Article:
In less than a couple of minutes, he hacked my email account. Set up a new user under my domain. And to prove he was successful, he sent this email…
While casually talking to me on Zoom, my new business partner sent this email from an account he didn’t have access to. A wave of fear ran through me; I was stunned at what just happened. I thought to myself, “OMG, my business partner is a super hacker!”
Then he said, “I wanted you to see what can happen when you don’t have DMARC set up, and properly configured. If I were a hacker, I could have sent tens of thousands of spam emails using your domain, effectively destroying your domain’s email reputation. And you would have no idea until it was too late.”
It happens just that fast, and doesn’t require much effort. Remember, he did this while talking to me on Zoom. He performed this trick while I was looking right at him.
My business partner is the top analyst with a major Email Service Provider. He runs the email deliverability division. He sees, and protects, their clients from these types of attacks all the time.
My email account was not hacked–it was spoofed. It doesn’t take a super hack to do this. A quick search on Google will return dozens of results with step-by-step instructions on how to spoof any email account in less than 5 minutes.
Email spoofing occurs when an attacker uses an email message to trick a recipient into thinking it came from a known and/or trusted source.
The reason why it’s so easy to spoof emails is quite simple: email wasn’t originally designed with security and privacy in mind. Instead, it was intended to be an open service run by academics for other academics. It wasn’t until the 1980s when email hosting services had started popping up and the word “email” entered the public vocabulary.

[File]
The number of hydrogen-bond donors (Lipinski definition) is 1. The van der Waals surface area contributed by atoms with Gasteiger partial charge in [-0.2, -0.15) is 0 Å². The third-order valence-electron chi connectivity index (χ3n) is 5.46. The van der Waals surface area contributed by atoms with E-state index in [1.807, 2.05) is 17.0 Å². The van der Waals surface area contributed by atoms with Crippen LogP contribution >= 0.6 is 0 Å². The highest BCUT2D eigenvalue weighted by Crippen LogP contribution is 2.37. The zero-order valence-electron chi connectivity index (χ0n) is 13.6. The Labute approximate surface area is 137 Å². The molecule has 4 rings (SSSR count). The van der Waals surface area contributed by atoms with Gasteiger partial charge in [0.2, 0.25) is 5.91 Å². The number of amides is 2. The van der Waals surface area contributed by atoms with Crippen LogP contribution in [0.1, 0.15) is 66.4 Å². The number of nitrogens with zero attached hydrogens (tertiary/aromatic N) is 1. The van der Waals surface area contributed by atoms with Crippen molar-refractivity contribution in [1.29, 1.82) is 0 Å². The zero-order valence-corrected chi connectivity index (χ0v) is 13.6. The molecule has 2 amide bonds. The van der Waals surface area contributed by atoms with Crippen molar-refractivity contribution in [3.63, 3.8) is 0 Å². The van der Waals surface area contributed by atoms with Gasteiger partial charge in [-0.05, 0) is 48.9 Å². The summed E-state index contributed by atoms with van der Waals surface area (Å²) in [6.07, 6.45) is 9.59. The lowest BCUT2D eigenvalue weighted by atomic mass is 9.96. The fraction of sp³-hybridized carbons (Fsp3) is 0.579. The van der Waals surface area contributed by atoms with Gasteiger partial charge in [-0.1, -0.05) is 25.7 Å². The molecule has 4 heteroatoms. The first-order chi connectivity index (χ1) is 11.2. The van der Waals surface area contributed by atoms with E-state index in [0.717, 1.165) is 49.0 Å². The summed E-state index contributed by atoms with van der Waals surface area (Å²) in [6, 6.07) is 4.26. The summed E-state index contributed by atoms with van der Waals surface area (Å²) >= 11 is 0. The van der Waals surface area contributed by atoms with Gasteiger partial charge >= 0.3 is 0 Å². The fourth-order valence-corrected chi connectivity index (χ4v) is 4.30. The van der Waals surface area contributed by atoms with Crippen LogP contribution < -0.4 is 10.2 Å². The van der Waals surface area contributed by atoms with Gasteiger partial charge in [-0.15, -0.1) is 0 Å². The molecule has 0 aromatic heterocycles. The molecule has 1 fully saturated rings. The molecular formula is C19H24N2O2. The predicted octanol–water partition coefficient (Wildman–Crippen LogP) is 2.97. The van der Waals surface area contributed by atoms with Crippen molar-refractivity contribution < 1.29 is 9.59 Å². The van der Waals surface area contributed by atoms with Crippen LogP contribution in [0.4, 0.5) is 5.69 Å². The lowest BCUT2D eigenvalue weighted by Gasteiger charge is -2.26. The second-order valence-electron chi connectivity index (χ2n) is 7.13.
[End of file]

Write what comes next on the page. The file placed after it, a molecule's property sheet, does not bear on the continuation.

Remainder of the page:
Email Fraud…It Can Happen To Your Business
Today, email fraud accounts for billions of dollars in losses annually, with 76% of businesses reporting becoming victims of a phishing attack in the last year. Even worse? Over 90% of businesses are vulnerable to spoofing attacks.
Midsized companies are hurt the most when their domain is spoofed, and used in phishing attacks, because the scammer will also target their employees.
The average cost of a phishing attack on a midsized business is $1.6 million. There’s lost productivity while everyone tries to halt and undo the damage. There’s also a loss of proprietary data, and perhaps the worst of all is the damage to a company’s reputation after a breach. A third of consumers will stop using a business once a breach has occurred–and it could take years (years!) to recover from such an incident.
Many companies are completely unprepared. Why? 35% of working professionals don’t even know what a phishing attack means.
Small businesses aren’t hurt as badly by these types of cyber-attacks, but it’s still costly. On average, a cyber-attack costs a small business $53,987. Many of these companies don’t fully recover from the disruption these types of attacks cause.
Good News, Bad News
Here is the good news, and the bad news. There is no way to stop a spammer from using anyone’s email address for sending out spam.
There are, however, things that you can do to help prevent this from happening to you. These include setting up SPF, DKIM, and DMARC services for your domain. The most effective is DMARC.